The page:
The East Midlands U3A Region

In this Section

Learn more about how the East Midlands U3A Region operates:
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About the Region

  1. Purpose
    The East Midlands U3A Region has two fundamental purposes:
    • To enable U3As to work together to help them meet their objectives (learning recreation and companionship) – by cooperative activities usually involving discussion and sharing of experiences.
    • To ensure U3As have the opportunities to propose and vote for their representative on the Board of Directors of the Third Age Trust. Later it provides one means by which to communicate with the Board of Directors through the Trustee.
  2. Networks
    Because of its geographical size the Region has divided itself into five County Networks of U3As (with Leicestershire and Rutland operating as one). This allows U3As to get together with considerably less travelling.  Have a look at the websites for the Derbyshire  Leicestershire and Rutland, Northamptonshire and Nottinghamshire Networks to see what they do and their latest news.   Networks are inherent parts of the Region they are not additions to it.
  3. Membership of the Region
    Following the National Emergency General Meeting of the Third Age Trust in May 2008 all U3As were assigned to Regions for the election of Trustees to the Board of Directors of the Third Age Trust.   U3As can choose not to take part in the election and can indicate they do not wish to receive communications from ‘the region’ or to make financial contributions to it.   But they cannot leave the Region or change Region.   That is part of their relationship with the Third Age Trust and which includes allowing them to be known as U3As.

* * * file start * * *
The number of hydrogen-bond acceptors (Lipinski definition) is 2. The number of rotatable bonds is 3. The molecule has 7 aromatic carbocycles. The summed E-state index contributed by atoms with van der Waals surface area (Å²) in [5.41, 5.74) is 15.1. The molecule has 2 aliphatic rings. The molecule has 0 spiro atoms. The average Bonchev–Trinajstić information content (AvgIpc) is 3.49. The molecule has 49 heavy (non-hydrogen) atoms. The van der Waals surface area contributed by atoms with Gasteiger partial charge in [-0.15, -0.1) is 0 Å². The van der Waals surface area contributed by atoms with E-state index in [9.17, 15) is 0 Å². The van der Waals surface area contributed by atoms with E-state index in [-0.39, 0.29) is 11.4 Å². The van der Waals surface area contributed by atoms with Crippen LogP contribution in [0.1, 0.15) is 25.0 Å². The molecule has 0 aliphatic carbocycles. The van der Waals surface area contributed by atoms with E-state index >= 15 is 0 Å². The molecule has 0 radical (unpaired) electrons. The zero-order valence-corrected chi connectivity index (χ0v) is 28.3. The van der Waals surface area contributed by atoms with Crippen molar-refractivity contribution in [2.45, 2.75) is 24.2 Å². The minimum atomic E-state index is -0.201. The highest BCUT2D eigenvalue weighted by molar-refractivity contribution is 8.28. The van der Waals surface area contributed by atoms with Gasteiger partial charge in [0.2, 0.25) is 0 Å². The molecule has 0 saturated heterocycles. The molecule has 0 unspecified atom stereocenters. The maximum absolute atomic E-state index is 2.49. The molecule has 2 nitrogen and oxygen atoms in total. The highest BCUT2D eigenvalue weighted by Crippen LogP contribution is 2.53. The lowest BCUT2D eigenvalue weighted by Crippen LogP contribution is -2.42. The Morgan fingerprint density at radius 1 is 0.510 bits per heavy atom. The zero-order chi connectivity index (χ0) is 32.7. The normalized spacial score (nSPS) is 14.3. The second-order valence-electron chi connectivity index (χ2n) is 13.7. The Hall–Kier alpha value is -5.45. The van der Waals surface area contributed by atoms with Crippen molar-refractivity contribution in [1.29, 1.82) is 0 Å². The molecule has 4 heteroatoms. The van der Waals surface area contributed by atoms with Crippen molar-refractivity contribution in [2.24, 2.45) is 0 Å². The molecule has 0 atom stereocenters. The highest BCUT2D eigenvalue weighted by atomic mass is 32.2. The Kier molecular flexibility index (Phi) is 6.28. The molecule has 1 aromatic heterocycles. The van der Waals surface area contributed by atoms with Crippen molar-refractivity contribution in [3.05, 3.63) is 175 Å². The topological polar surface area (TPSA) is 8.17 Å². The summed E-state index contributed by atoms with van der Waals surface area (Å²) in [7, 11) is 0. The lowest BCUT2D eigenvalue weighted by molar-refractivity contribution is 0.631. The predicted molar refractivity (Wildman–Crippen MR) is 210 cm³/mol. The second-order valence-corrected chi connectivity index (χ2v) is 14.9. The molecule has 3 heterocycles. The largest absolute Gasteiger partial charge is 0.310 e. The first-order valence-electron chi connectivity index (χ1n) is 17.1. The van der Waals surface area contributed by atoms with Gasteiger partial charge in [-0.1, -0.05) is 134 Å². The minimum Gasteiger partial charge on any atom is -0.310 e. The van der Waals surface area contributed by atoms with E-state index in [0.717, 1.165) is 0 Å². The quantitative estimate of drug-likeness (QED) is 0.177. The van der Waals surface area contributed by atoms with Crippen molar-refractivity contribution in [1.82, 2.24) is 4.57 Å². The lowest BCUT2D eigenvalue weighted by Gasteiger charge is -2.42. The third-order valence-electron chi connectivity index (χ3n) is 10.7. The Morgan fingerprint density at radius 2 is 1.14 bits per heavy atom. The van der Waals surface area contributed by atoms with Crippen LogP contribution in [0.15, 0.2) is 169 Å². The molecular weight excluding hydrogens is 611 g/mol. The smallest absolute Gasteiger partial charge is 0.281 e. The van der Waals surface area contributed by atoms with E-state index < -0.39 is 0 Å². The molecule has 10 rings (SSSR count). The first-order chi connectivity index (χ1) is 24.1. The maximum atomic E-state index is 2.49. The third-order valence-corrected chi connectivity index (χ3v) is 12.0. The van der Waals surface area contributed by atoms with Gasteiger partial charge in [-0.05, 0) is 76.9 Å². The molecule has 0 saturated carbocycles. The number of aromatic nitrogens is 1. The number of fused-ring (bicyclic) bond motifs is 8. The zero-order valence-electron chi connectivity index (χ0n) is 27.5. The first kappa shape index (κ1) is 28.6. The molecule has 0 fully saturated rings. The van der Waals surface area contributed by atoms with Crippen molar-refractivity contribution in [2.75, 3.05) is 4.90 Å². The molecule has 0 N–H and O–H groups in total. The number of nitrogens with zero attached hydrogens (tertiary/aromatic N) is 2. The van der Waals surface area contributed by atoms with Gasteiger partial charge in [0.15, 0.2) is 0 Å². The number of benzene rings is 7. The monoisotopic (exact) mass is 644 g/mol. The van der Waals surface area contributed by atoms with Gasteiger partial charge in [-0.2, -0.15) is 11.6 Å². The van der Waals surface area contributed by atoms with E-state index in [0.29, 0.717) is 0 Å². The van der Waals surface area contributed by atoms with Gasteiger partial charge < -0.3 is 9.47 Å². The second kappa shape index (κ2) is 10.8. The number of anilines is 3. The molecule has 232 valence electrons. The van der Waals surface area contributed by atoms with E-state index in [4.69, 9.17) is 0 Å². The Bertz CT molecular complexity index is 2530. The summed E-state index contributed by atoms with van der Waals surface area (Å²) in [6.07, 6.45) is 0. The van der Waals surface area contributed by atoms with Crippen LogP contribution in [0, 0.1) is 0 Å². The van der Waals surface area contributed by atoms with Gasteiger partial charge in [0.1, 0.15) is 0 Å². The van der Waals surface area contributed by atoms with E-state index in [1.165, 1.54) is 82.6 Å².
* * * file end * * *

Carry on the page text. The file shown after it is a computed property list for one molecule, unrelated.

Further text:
4. Funding
    The Region receives funding from the National Office for specific and prescribed events. 
    • Regional budget assigned annually by Treasurer to the Regional Trustee. 
    • Trust funded workshops for topics which provide support for U3As, cost borne by National Office. 
    • Money for Network Workshops attended by at least 5 U3As comes from a separate national workshop budget. 
    • Regional Volunteer expenses (for activities approved by the Regional Trustee) from the National Office. 
    • Start-Up grants from the National Office for new U3As (up to 200).
    • Publicity grants from the National Office for events which increase awareness of the U3A movement (up to 20).

Role of the Regional Trustee

The role of the Regional Trustee is to act as a channel of communication between the Board of Directors and U3As in the Region, working with the County Networks to ensure that we provide the right level of support for U3As as well as starting new ones.
The current Regional Trustee is Jean Hogg, who took up the post in September 2018 and will remain as Trustee until the Third Age Trust AGM in August 2021.

Role of the Networks

  1. To provide a forum for the discussion of issues of importance to U3As in the Network.
  2. To coordinate and initiate the development of new U3As in the County.
  3. To enable U3As cooperatively to initiate aspects of learning support by:
    • Sharing matters of current importance to them;
    • Setting up cooperative ventures;
    • Participating in local Shared Learning Projects.
  4. To carry out other cooperative activities decided by U3As in the County.
  5. To work with the Regional Trustee to the benefit of the region.
  6. To appoint a Network County Contact
  7. To contribute to regional means of communication.
  8. To send a representative to the National Network Link forum.
  9. To complement and extend regional activities e.g. on supporting Group Leaders.